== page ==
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Here you will find articles on an ambitious plan to travel from Singapore to Morocco overland, i.e. without flying.

I will use buses and trains to travel through South East Asia, China, Mongolia, Russia, and Europe.

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An Abandoned Water Park in Hue Vietnam

Written by Joshua Fuglsang on .

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AsiaTravelVietnam
Sitting in one of the old water slides
Sitting in one of the old water slides - Copy­right © Joshua Fuglsang

Sit­ting in the com­mon area of my hos­tel, a fel­low back­pack­er told me of an aban­doned wa­ter park on the edge of town, the pro­vin­cial Viet­namese city Hue. My in­ter­est piqued. I im­me­di­ate­ly knew what I would be do­ing the fol­low­ing day and an hour lat­er I had a scoot­er or­gan­ised and was plan­ning the trip.

The wa­ter park is al­so known by its Viet­namese name as Ho Thuy Tien.

Getting There

Entrance to the Amphitheatre
En­trance to the Am­phithe­atre - Copy­right © Joshua Fuglsang

An ear­li­er ar­ti­cle by the Huff­in­g­ton Post wrote that di­rec­tions to the park were se­cret­ly passed from back­pack­er to back­pack­er scrib­bled on crum­bled nap­kins. As po­et­ic as this is, I found it eas­i­er to get di­rec­tions from Google Maps.

It took about twen­ty min­utes to nav­i­gate the eight kilo­me­tre stretch be­tween the tourist dis­trict and to the wa­ter park through Vi­et­namese traf­fic by scoot­er. But if you fol­low Google’s di­rec­tions, then they will take you to the back en­trance rather than the main gate. This is good and bad as by go­ing through the back en­trance you miss the creepy en­trance gate to the park, but you al­so avoid the “ad­mis­sions of­fi­cer”. It seemed to me that a lot of trav­ellers went in the back way, as there were at least a dozen scoot­ers parked here. Maybe if you trav­el with a taxi or Uber then you will be dropped off at the main en­trance.

Ar­riv­ing at the front en­trance, then you may en­counter a “guard” which you need to pay off to get ad­mit­ted to the park. Read­ing on trip ad­vi­sor most peo­ple were pay­ing 10k dong each, how­ev­er chat­ting to an­oth­er trav­eller they had to pay 20k as they didn’t have the cor­rect change. Some trav­ellers re­port­ed just walk­ing straight by him, as this was all “un­of­fi­cial”, to put it po­lite­ly, and he has no pow­er to stop you since you’re both tres­pass­ing. I would have paid if he ap­proached me, as it is cheap re­gard­less. How­ev­er, come with the cor­rect change, as I’m cer­tain he won’t be able to break your 100k notes.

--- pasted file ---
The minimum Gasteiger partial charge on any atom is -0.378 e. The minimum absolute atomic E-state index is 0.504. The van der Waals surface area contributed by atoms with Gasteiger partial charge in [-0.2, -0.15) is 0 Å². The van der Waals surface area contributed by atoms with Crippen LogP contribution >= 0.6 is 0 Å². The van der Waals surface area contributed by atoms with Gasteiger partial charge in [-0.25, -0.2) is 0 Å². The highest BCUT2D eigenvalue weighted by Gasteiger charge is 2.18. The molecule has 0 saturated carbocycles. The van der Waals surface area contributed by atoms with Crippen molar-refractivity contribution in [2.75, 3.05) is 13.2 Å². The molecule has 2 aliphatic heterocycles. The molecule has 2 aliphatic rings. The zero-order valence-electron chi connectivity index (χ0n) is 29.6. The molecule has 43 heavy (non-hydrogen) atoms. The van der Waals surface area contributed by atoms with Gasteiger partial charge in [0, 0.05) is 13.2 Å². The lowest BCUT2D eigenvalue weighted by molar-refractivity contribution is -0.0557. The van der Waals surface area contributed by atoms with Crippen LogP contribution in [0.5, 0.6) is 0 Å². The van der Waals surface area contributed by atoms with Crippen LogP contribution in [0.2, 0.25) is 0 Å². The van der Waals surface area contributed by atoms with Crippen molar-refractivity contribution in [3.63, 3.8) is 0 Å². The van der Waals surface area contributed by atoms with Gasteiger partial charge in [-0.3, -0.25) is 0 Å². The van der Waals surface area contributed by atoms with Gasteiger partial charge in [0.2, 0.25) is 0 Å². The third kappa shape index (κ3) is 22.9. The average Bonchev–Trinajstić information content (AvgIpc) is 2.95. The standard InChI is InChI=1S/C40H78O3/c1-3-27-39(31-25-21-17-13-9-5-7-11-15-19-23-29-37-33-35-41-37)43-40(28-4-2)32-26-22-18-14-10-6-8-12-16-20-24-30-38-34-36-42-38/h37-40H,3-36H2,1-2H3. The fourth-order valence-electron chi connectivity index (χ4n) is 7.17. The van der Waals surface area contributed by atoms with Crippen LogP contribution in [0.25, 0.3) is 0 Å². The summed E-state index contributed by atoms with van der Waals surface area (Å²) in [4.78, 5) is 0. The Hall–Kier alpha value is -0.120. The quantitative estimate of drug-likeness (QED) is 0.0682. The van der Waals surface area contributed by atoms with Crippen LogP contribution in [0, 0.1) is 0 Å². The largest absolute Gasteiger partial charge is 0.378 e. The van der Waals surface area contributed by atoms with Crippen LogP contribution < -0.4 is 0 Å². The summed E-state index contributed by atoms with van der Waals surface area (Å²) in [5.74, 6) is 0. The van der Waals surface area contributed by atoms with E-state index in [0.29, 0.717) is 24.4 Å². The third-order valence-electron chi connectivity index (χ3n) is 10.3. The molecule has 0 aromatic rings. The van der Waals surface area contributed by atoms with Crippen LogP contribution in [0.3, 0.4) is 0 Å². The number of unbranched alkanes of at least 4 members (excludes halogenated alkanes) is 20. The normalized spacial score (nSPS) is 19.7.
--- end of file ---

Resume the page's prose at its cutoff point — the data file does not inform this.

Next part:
History

Inside the Dragons Head
In­side the Drag­ons Head - Copy­right © Joshua Fuglsang

The park was com­mis­sioned for a cool $3m USD by the Hue Tourism of­fice in the ear­ly 2000’s to at­tract vis­i­tors. Be­fore it was com­plete­ly built the park start­ed to ac­cept ad­mis­sions, the park was nev­er ful­ly con­struct­ed. Pre­sum­ably the busi­ness start­ed to run in to fi­nan­cial trou­bles and strug­gled to make the park vi­able. Sev­er­al years lat­er, the project was aban­doned. Fast for­ward to to­day, and in an un­ex­pect­ed turn of events, the park is at­tract­ing more vis­i­tors now than it ev­er had. Spread by word of mouth through back­pack­ers, Hue has be­come an es­sen­tial des­ti­na­tion of Viet­nam for thrill seek­ers and ad­ven­ture hunters. It cer­tain­ly has been one of the high­lights of my tour of Viet­nam. There is a cer­tain sense of ad­ven­ture that one gets when un­law­ful­ly ex­plor­ing derelict build­ings.

Attractions

The Empty Amphitheatre

The Empty Amphitheatre
The Emp­ty Am­phithe­atre - Copy­right © Joshua Fuglsang
Graffiti on the Amphitheatre walls
Graf­fi­ti on the Am­phithe­atre walls - Copy­right © Joshua Fuglsang

Eeri­ly sit­ting at the back of the park is the emp­ty am­phithe­atre. Once it en­ter­tained a crowd of hun­dreds, now its seats are emp­ty and the ap­plause long gone.

The Water Slides

The Yellow Slide
The Yel­low Slide - Copy­right © Joshua Fuglsang
Sitting in one of the old water slides
Sit­ting in one of the old wa­ter slides - Copy­right © Joshua Fuglsang

In the cen­tre of the park are three wa­ter­slides. Come here on the right day, and you can see Viet­namese kids rid­ing their skate­boards and BMX bikes down the slides. Oc­ca­sion­al­ly trav­ellers will risk walk­ing up the di­lap­i­dat­ed struc­tures.

The Dragon Aquarium

The Dragon Aquarium
The Drag­on Aquar­i­um - Copy­right © Joshua Fuglsang
The Dragons Ribs
The Drag­ons Ribs - Copy­right © Joshua Fuglsang

Slow­ly dis­in­te­grat­ing is the main draw­card of the park; an enor­mous drag­on aquar­i­um sit­u­at­ed in the cen­tre of a fetid man made lake. Just a few years ago croc­o­diles could be found in the aquar­i­um’s tanks, kept alive by vis­it­ing back­pack­ers. Yet now the tanks are emp­ty, the glass shat­tered by youth­ful graf­fi­ti artists.

Fin!

Thanks for read­ing, I thor­ough­ly en­joyed my time vis­it­ing the aban­doned wa­ter park. I would rec­om­mend it to any­one trav­el­ling through the area.

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AsiaTravelVietnam

About

Here you will find articles on an ambitious plan to travel from Singapore to Morocco overland, i.e. without flying.

I will use buses and trains to travel through South East Asia, China, Mongolia, Russia, and Europe.

Read about The Plan So Far.